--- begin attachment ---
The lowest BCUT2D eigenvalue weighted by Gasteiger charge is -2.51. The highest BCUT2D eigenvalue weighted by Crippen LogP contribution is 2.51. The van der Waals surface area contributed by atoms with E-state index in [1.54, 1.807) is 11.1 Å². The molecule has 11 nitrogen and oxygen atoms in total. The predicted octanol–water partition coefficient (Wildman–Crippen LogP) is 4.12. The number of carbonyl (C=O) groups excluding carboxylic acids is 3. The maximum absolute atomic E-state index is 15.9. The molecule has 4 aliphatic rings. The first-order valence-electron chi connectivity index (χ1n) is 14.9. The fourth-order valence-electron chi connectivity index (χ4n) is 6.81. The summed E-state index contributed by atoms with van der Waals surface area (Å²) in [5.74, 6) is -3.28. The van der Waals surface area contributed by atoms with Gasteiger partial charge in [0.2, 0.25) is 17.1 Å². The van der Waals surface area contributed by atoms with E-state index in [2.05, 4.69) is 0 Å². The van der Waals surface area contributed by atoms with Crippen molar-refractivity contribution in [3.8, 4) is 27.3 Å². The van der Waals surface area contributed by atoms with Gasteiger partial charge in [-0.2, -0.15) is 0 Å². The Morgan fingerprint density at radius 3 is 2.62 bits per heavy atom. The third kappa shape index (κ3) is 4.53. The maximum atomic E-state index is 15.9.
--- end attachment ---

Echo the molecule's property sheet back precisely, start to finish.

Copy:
The lowest BCUT2D eigenvalue weighted by Gasteiger charge is -2.51. The highest BCUT2D eigenvalue weighted by Crippen LogP contribution is 2.51. The van der Waals surface area contributed by atoms with E-state index in [1.54, 1.807) is 11.1 Å². The molecule has 11 nitrogen and oxygen atoms in total. The predicted octanol–water partition coefficient (Wildman–Crippen LogP) is 4.12. The number of carbonyl (C=O) groups excluding carboxylic acids is 3. The maximum absolute atomic E-state index is 15.9. The molecule has 4 aliphatic rings. The first-order valence-electron chi connectivity index (χ1n) is 14.9. The fourth-order valence-electron chi connectivity index (χ4n) is 6.81. The summed E-state index contributed by atoms with van der Waals surface area (Å²) in [5.74, 6) is -3.28. The van der Waals surface area contributed by atoms with Gasteiger partial charge in [0.2, 0.25) is 17.1 Å². The van der Waals surface area contributed by atoms with E-state index in [2.05, 4.69) is 0 Å². The van der Waals surface area contributed by atoms with Crippen molar-refractivity contribution in [3.8, 4) is 27.3 Å². The van der Waals surface area contributed by atoms with Gasteiger partial charge in [-0.2, -0.15) is 0 Å². The Morgan fingerprint density at radius 3 is 2.62 bits per heavy atom. The third kappa shape index (κ3) is 4.53. The maximum atomic E-state index is 15.9.